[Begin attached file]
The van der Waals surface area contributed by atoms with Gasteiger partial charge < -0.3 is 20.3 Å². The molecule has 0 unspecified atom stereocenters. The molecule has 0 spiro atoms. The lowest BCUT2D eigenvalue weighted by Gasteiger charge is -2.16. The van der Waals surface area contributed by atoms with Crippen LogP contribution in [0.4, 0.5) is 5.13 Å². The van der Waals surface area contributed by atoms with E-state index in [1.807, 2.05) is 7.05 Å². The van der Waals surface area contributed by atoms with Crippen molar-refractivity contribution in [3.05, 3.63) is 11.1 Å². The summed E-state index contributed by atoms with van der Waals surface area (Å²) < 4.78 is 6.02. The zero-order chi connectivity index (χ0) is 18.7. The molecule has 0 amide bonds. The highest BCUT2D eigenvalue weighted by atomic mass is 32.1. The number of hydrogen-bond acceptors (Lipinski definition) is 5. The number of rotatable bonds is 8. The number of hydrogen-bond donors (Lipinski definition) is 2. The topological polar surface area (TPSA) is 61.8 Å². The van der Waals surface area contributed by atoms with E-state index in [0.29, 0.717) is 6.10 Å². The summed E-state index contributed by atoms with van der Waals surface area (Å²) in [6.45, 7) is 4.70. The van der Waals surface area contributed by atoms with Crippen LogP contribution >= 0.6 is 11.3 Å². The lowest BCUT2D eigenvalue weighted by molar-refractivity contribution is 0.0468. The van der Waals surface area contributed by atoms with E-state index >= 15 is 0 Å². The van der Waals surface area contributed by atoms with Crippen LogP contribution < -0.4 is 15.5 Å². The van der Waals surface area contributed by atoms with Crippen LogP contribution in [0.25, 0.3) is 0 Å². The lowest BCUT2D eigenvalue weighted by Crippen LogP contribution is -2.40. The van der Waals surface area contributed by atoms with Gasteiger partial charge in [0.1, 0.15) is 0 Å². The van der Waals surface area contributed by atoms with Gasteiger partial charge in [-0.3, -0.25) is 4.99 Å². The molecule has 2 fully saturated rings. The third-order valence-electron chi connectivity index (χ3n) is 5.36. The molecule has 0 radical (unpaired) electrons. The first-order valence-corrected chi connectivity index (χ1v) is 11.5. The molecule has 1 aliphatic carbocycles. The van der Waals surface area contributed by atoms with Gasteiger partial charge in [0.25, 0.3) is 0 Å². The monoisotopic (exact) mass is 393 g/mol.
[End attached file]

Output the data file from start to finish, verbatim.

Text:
The van der Waals surface area contributed by atoms with Gasteiger partial charge < -0.3 is 20.3 Å². The molecule has 0 unspecified atom stereocenters. The molecule has 0 spiro atoms. The lowest BCUT2D eigenvalue weighted by Gasteiger charge is -2.16. The van der Waals surface area contributed by atoms with Crippen LogP contribution in [0.4, 0.5) is 5.13 Å². The van der Waals surface area contributed by atoms with E-state index in [1.807, 2.05) is 7.05 Å². The van der Waals surface area contributed by atoms with Crippen molar-refractivity contribution in [3.05, 3.63) is 11.1 Å². The summed E-state index contributed by atoms with van der Waals surface area (Å²) < 4.78 is 6.02. The zero-order chi connectivity index (χ0) is 18.7. The molecule has 0 amide bonds. The highest BCUT2D eigenvalue weighted by atomic mass is 32.1. The number of hydrogen-bond acceptors (Lipinski definition) is 5. The number of rotatable bonds is 8. The number of hydrogen-bond donors (Lipinski definition) is 2. The topological polar surface area (TPSA) is 61.8 Å². The van der Waals surface area contributed by atoms with E-state index in [0.29, 0.717) is 6.10 Å². The summed E-state index contributed by atoms with van der Waals surface area (Å²) in [6.45, 7) is 4.70. The van der Waals surface area contributed by atoms with Crippen LogP contribution >= 0.6 is 11.3 Å². The lowest BCUT2D eigenvalue weighted by molar-refractivity contribution is 0.0468. The van der Waals surface area contributed by atoms with E-state index >= 15 is 0 Å². The van der Waals surface area contributed by atoms with Crippen LogP contribution < -0.4 is 15.5 Å². The van der Waals surface area contributed by atoms with Crippen LogP contribution in [0.25, 0.3) is 0 Å². The lowest BCUT2D eigenvalue weighted by Crippen LogP contribution is -2.40. The van der Waals surface area contributed by atoms with Gasteiger partial charge in [0.1, 0.15) is 0 Å². The van der Waals surface area contributed by atoms with Gasteiger partial charge in [-0.3, -0.25) is 4.99 Å². The molecule has 2 fully saturated rings. The third-order valence-electron chi connectivity index (χ3n) is 5.36. The molecule has 0 radical (unpaired) electrons. The first-order valence-corrected chi connectivity index (χ1v) is 11.5. The molecule has 1 aliphatic carbocycles. The van der Waals surface area contributed by atoms with Gasteiger partial charge in [0.25, 0.3) is 0 Å². The monoisotopic (exact) mass is 393 g/mol.